Using the right kind of clamp during a dental procedure can mean the difference between an expert result and a patient returning to the chair, dissatisfied—or worse yet, in pain.
However, choosing the right clamp for your procedure is easier said than done. “You need to know the importance of your clamp selection,” explains Dr. Céline Higton, BDS Hons.
Higton, who recently presented at Seattle Study Club’s 2021 Symposium, says that when dentists get too comfortable using the same methods to isolate teeth for procedures, the results will often fall short of the patient’s standards.
“Good enough is never good enough. That’ll do? No, it won’t” says Higton. “This is my mantra, this is my philosophy, this is how I practice all my dentistry.”
To combat the potential for serious rubber dam placement issues, like slippage, during procedures, “It all hinges on the clamp selection,” says Higton. “Clamps, they are the star of the show.”
While there are a variety of factors that make a dental clamp effective, the jaws and the tips are the parts dentists should pay most attention to, “because those are the areas that engage the teeth in a really fundamental way.”
Higton explains that, in order to ensure that the clamp fits well and resists the dam’s tension, it should ideally have a wide A-P spread and four-point contact with the tooth.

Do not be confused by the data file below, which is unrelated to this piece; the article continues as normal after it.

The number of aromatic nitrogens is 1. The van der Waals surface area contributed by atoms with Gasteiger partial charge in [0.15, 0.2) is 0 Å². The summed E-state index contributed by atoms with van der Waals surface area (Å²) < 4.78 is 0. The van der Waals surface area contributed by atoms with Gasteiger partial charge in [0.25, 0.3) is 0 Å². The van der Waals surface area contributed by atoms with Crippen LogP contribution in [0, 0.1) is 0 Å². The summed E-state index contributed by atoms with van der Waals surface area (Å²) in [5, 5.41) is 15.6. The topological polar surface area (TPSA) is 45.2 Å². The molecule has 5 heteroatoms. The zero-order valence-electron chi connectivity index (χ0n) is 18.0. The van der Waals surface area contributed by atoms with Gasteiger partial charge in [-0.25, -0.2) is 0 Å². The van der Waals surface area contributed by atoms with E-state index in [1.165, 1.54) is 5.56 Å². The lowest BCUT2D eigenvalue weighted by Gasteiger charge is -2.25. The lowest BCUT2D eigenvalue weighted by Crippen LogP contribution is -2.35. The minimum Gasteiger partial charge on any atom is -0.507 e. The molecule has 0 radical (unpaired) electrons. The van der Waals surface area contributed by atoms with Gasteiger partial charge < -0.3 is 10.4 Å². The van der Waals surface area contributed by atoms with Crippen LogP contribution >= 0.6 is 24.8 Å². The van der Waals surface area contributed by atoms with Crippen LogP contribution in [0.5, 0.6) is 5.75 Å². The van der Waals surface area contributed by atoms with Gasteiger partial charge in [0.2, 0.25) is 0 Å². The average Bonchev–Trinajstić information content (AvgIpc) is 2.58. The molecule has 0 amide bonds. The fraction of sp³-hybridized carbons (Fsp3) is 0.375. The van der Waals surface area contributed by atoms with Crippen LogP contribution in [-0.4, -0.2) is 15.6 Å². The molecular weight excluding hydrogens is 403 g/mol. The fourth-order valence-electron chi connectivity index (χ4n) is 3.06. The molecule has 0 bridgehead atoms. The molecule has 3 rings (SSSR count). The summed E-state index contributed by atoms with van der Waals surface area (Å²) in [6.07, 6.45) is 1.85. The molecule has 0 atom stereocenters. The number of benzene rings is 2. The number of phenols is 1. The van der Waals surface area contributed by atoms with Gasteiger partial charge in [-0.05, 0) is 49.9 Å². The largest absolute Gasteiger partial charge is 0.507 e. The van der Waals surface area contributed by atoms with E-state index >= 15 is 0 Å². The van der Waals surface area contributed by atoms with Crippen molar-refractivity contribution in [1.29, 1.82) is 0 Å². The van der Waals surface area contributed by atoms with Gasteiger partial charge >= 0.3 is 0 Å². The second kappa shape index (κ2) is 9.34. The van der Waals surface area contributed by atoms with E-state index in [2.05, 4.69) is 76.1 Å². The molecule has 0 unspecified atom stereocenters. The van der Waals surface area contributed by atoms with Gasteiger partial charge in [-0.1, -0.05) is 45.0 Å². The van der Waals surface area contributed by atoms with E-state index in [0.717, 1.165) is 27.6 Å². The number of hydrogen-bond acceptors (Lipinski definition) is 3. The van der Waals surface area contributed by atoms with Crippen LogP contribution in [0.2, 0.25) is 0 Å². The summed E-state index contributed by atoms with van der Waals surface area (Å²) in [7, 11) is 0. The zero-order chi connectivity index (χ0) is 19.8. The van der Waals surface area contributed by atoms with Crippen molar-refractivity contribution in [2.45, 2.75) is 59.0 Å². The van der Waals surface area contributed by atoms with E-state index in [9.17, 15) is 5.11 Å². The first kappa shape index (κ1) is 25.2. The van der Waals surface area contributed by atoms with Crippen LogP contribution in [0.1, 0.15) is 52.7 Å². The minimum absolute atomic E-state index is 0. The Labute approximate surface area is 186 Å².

“What we aim for is…four point contact evenly spread around the tooth, so that even under pressure, under tension, the clamp won’t go flying,” explains Higton.
After checking a patient’s tooth size and selecting and applying the appropriate clamp, Higton says that practitioners should press down on the clamp’s bow to ensure that it will maintain its tension during the procedure. “If the patient’s head bobs up and down, then you know it’s a good fit.”
While picking the correct retracting clamp is also of the essence, Higton says that ensuring the fit of the stabilizing clamp is paramount. “The most important thing here is that the dam is already stable,” explains Higton, noting that the placement of the rubber dam itself should be carefully attended to.
“Don’t cut corners,” she cautions.
Most importantly, it’s essential for dentists to know not only the how, but the why behind each step of the process. “You cannot just miss out on steps. You cannot just choose things for no reason,” says Higton. “You’ve got to have method behind the madness.”